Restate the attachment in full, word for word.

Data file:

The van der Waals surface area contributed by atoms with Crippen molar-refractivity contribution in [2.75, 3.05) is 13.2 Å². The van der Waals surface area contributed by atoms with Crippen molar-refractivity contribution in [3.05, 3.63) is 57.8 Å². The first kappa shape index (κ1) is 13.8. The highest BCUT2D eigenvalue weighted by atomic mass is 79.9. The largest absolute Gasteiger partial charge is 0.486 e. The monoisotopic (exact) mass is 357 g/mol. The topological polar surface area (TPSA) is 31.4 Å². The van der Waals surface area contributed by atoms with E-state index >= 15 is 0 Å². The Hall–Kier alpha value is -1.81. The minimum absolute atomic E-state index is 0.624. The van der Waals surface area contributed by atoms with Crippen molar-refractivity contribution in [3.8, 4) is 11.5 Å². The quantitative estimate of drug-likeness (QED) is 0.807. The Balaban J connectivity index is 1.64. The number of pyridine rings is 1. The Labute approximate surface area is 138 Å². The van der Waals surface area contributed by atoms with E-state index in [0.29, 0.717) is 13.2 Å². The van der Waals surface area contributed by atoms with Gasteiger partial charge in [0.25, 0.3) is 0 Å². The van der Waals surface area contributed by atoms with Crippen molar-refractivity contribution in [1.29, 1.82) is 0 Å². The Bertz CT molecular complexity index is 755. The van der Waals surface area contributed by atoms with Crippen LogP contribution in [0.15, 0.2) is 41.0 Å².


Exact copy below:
The van der Waals surface area contributed by atoms with Crippen molar-refractivity contribution in [2.75, 3.05) is 13.2 Å². The van der Waals surface area contributed by atoms with Crippen molar-refractivity contribution in [3.05, 3.63) is 57.8 Å². The first kappa shape index (κ1) is 13.8. The highest BCUT2D eigenvalue weighted by atomic mass is 79.9. The largest absolute Gasteiger partial charge is 0.486 e. The monoisotopic (exact) mass is 357 g/mol. The topological polar surface area (TPSA) is 31.4 Å². The van der Waals surface area contributed by atoms with E-state index >= 15 is 0 Å². The Hall–Kier alpha value is -1.81. The minimum absolute atomic E-state index is 0.624. The van der Waals surface area contributed by atoms with Crippen molar-refractivity contribution in [3.8, 4) is 11.5 Å². The quantitative estimate of drug-likeness (QED) is 0.807. The Balaban J connectivity index is 1.64. The number of pyridine rings is 1. The Labute approximate surface area is 138 Å². The van der Waals surface area contributed by atoms with E-state index in [0.29, 0.717) is 13.2 Å². The van der Waals surface area contributed by atoms with Gasteiger partial charge in [0.25, 0.3) is 0 Å². The van der Waals surface area contributed by atoms with Crippen molar-refractivity contribution in [1.29, 1.82) is 0 Å². The Bertz CT molecular complexity index is 755. The van der Waals surface area contributed by atoms with Crippen LogP contribution in [0.15, 0.2) is 41.0 Å².